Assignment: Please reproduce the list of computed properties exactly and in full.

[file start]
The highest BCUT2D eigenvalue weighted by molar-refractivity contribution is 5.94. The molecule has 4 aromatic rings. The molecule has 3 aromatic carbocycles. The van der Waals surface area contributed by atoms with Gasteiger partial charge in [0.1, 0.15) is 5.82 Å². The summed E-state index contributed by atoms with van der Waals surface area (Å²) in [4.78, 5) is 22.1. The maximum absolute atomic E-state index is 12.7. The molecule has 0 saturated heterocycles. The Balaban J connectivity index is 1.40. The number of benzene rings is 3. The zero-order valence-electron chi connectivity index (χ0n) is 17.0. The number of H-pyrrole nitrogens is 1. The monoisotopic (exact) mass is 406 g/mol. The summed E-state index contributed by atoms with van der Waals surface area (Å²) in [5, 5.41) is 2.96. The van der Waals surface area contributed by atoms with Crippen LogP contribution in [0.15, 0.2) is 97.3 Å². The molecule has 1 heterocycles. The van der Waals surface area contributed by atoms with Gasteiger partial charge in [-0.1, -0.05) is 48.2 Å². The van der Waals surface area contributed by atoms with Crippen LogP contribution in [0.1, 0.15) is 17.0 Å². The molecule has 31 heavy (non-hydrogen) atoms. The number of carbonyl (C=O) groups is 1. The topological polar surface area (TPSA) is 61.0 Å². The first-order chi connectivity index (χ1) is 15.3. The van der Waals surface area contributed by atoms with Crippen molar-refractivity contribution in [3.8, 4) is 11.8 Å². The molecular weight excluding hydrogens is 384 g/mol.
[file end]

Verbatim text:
The highest BCUT2D eigenvalue weighted by molar-refractivity contribution is 5.94. The molecule has 4 aromatic rings. The molecule has 3 aromatic carbocycles. The van der Waals surface area contributed by atoms with Gasteiger partial charge in [0.1, 0.15) is 5.82 Å². The summed E-state index contributed by atoms with van der Waals surface area (Å²) in [4.78, 5) is 22.1. The maximum absolute atomic E-state index is 12.7. The molecule has 0 saturated heterocycles. The Balaban J connectivity index is 1.40. The number of benzene rings is 3. The zero-order valence-electron chi connectivity index (χ0n) is 17.0. The number of H-pyrrole nitrogens is 1. The monoisotopic (exact) mass is 406 g/mol. The summed E-state index contributed by atoms with van der Waals surface area (Å²) in [5, 5.41) is 2.96. The van der Waals surface area contributed by atoms with Crippen LogP contribution in [0.15, 0.2) is 97.3 Å². The molecule has 1 heterocycles. The van der Waals surface area contributed by atoms with Gasteiger partial charge in [-0.1, -0.05) is 48.2 Å². The van der Waals surface area contributed by atoms with Crippen LogP contribution in [0.1, 0.15) is 17.0 Å². The molecule has 31 heavy (non-hydrogen) atoms. The number of carbonyl (C=O) groups is 1. The topological polar surface area (TPSA) is 61.0 Å². The first-order chi connectivity index (χ1) is 15.3. The van der Waals surface area contributed by atoms with Crippen molar-refractivity contribution in [3.8, 4) is 11.8 Å². The molecular weight excluding hydrogens is 384 g/mol.